A new toy is helping to connect the dots for kids learning braille.
Braille Bricks are building blocks that look almost exactly like Legos but have one distinctive difference. Instead of every block donning six pegs on top, each Braille Brick represents a letter in the braille alphabet:
“The innovation is in the simplicity,” Eliana Cunha Lima, a specialist at Dorina Nowill Foundation for the Blind in the above video.
The blocks — which were made by the design agency Lew’Lara\TBWA for the Dorina Nowill Foundation — make it fun and easy for kids who are blind to learn braille. Instead of using a Perkins Brailler, or a braille typewriter, to create bumps on paper that spell out words, kids can use these Lego-like bricks to spell out words. Not only is it fun, it allows them to easily make corrections if they’ve made a mistake.
Braille Bricks, which are not associated with Legos but are compatible with the popular toy, can also be stacked and assembled to build other objects as well, making it easier for kids who are blind to build social connections with kids who are not.
A 1993 study that placed pre-school aged kids who are blind with peers who can see, found that the kids who were blind seldom played or initiated contact with the other children. The study also found that kids who were not blind showed interest in interacting with the kids who were blind at first, but because their initiations were often neglected, they lost interest. A toy like Braille Blocks may be able to bridge that gap.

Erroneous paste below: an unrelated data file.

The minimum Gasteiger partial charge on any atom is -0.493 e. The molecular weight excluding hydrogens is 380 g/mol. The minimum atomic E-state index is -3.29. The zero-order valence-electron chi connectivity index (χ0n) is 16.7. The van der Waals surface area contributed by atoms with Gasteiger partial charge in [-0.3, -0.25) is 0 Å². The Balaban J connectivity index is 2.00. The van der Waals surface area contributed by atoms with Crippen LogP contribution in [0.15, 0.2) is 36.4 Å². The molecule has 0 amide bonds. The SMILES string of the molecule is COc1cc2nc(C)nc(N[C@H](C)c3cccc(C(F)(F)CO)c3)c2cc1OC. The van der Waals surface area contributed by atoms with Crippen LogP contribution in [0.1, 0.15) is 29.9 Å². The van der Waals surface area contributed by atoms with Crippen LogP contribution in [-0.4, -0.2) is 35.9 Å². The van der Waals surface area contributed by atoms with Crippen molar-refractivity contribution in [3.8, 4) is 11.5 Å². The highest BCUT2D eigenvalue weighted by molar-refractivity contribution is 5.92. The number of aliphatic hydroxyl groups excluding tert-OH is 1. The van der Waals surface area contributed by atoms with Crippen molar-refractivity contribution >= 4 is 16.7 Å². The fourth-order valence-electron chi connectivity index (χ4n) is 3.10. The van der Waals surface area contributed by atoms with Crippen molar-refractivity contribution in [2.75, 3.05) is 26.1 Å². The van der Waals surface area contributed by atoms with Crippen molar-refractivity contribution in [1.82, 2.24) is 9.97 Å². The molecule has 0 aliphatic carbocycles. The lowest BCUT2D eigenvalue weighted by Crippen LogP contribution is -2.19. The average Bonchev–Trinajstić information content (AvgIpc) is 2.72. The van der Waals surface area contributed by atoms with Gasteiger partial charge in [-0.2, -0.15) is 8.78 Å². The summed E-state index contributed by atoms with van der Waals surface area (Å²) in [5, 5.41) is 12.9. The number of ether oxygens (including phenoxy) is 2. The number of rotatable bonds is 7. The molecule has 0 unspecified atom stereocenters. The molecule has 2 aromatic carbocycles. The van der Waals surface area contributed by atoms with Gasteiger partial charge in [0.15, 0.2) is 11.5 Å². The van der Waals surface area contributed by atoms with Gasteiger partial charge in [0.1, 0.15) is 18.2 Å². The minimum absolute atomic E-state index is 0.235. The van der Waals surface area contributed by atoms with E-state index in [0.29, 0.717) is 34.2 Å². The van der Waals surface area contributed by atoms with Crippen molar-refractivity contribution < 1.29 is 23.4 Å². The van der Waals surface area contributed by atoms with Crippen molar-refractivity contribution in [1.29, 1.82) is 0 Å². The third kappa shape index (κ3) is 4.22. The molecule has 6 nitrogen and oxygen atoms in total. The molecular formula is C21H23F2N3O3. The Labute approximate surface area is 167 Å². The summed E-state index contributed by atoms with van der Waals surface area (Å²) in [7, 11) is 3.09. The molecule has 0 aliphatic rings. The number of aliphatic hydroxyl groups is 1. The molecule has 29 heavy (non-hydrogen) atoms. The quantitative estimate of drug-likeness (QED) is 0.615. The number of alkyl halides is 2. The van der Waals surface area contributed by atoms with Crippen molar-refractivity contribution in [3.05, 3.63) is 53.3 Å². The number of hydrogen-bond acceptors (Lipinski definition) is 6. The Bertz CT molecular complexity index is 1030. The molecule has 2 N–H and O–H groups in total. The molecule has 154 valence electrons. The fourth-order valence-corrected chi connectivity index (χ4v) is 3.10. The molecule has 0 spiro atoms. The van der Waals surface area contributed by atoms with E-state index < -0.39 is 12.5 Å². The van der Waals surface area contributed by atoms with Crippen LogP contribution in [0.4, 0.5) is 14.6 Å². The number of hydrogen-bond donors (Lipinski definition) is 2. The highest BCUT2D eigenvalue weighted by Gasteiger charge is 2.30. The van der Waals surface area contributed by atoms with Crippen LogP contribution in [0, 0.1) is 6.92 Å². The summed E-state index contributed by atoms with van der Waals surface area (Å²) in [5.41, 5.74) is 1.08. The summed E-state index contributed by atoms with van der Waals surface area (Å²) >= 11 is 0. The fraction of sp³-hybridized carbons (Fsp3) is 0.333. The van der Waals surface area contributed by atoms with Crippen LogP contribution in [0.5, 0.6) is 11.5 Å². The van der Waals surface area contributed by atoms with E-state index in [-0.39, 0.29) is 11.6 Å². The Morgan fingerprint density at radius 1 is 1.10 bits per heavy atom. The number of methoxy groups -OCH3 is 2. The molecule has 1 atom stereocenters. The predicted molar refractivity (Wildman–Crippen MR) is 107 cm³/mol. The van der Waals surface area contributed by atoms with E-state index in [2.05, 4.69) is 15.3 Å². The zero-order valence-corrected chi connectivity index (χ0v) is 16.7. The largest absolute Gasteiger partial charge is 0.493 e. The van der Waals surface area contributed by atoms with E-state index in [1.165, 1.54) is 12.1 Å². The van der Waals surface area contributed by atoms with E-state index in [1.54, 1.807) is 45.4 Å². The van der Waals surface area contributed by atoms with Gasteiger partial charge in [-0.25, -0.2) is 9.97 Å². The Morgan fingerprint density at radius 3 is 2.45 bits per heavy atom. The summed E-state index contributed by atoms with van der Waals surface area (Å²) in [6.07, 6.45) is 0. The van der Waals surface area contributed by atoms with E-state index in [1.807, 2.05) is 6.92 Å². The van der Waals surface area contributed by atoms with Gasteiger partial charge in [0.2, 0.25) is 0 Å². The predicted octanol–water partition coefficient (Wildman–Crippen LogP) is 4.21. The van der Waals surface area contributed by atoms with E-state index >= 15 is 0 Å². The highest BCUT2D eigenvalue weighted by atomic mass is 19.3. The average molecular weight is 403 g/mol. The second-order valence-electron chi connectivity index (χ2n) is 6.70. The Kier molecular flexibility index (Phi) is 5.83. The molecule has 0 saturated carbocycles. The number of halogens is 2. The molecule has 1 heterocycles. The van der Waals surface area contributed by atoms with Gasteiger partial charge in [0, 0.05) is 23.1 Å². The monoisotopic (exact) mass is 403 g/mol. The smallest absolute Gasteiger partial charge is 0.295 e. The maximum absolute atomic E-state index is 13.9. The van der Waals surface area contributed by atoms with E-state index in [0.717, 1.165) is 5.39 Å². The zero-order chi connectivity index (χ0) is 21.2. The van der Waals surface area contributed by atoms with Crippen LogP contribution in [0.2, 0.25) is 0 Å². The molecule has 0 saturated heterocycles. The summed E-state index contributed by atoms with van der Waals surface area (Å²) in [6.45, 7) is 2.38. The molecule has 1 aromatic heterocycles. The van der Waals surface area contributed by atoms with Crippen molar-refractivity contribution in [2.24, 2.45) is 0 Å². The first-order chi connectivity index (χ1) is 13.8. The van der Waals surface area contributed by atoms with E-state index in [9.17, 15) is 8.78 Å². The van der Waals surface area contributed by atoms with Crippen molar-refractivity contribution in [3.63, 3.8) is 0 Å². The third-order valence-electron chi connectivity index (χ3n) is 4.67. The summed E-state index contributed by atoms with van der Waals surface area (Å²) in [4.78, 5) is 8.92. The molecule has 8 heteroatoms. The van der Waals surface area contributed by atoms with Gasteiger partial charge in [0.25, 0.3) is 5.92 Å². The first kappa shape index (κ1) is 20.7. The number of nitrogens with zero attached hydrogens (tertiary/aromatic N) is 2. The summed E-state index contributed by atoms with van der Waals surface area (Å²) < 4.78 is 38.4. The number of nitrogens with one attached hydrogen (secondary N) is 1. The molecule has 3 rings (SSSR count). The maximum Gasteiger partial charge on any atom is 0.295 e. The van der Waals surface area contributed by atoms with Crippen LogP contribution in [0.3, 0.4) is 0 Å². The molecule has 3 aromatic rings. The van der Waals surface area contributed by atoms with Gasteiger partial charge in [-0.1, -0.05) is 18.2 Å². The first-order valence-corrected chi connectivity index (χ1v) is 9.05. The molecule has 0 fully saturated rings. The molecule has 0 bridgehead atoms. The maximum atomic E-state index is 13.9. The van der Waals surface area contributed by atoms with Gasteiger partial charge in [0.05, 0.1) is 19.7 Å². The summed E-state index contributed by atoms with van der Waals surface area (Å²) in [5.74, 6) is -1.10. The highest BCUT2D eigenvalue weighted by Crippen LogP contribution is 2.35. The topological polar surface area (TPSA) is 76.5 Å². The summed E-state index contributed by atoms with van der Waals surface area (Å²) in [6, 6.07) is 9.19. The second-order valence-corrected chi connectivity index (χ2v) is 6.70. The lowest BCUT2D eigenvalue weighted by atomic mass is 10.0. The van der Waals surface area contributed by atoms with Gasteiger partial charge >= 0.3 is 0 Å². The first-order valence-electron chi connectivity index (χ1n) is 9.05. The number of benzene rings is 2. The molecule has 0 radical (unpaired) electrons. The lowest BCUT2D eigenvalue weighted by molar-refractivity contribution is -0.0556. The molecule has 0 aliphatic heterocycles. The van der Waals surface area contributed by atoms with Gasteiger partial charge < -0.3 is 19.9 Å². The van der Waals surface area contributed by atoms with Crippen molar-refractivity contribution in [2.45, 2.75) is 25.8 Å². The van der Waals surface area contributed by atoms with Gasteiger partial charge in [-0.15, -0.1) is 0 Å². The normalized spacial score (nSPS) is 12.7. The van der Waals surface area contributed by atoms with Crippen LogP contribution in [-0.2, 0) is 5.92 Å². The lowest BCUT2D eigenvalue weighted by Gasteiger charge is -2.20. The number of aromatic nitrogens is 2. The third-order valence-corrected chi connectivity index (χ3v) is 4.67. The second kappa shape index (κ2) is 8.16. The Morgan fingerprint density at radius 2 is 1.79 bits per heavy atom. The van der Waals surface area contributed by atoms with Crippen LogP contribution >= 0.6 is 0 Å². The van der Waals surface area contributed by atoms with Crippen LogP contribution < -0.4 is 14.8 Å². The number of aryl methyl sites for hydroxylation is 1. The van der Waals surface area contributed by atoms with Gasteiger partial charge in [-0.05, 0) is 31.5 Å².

According to AdWeek, about 300 sets are available, but Dorina Nowill released the designs under a Creative Commons license, in hopes that other manufacturers will pick up the design, making it available to more kids.
For more information, check out Braille Bricks’ website. If you would like to help spread the word, use the hashtag #BrailleBricksforAll.